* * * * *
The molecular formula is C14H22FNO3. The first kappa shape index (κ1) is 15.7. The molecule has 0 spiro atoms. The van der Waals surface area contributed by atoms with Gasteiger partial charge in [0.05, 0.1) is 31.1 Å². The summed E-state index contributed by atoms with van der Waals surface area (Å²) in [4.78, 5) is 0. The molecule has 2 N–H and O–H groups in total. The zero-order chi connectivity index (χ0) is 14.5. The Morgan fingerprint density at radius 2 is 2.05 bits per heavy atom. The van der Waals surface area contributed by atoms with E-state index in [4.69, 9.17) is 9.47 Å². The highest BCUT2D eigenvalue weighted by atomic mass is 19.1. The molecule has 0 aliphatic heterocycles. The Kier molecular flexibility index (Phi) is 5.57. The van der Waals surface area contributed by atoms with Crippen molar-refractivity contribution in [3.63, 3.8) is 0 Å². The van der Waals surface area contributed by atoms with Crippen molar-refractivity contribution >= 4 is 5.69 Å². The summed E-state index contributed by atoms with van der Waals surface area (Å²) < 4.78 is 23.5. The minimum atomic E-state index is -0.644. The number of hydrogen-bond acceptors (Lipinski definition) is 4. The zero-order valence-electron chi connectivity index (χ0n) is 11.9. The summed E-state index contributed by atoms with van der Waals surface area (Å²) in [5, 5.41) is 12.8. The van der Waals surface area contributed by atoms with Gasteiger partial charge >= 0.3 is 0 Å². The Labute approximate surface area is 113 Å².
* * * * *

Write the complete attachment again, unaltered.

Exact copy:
The molecular formula is C14H22FNO3. The first kappa shape index (κ1) is 15.7. The molecule has 0 spiro atoms. The van der Waals surface area contributed by atoms with Gasteiger partial charge in [0.05, 0.1) is 31.1 Å². The summed E-state index contributed by atoms with van der Waals surface area (Å²) in [4.78, 5) is 0. The molecule has 2 N–H and O–H groups in total. The zero-order chi connectivity index (χ0) is 14.5. The Morgan fingerprint density at radius 2 is 2.05 bits per heavy atom. The van der Waals surface area contributed by atoms with E-state index in [4.69, 9.17) is 9.47 Å². The highest BCUT2D eigenvalue weighted by atomic mass is 19.1. The molecule has 0 aliphatic heterocycles. The Kier molecular flexibility index (Phi) is 5.57. The van der Waals surface area contributed by atoms with Crippen molar-refractivity contribution in [3.63, 3.8) is 0 Å². The van der Waals surface area contributed by atoms with Crippen molar-refractivity contribution >= 4 is 5.69 Å². The summed E-state index contributed by atoms with van der Waals surface area (Å²) < 4.78 is 23.5. The minimum atomic E-state index is -0.644. The number of hydrogen-bond acceptors (Lipinski definition) is 4. The zero-order valence-electron chi connectivity index (χ0n) is 11.9. The summed E-state index contributed by atoms with van der Waals surface area (Å²) in [5, 5.41) is 12.8. The van der Waals surface area contributed by atoms with Gasteiger partial charge >= 0.3 is 0 Å². The Labute approximate surface area is 113 Å².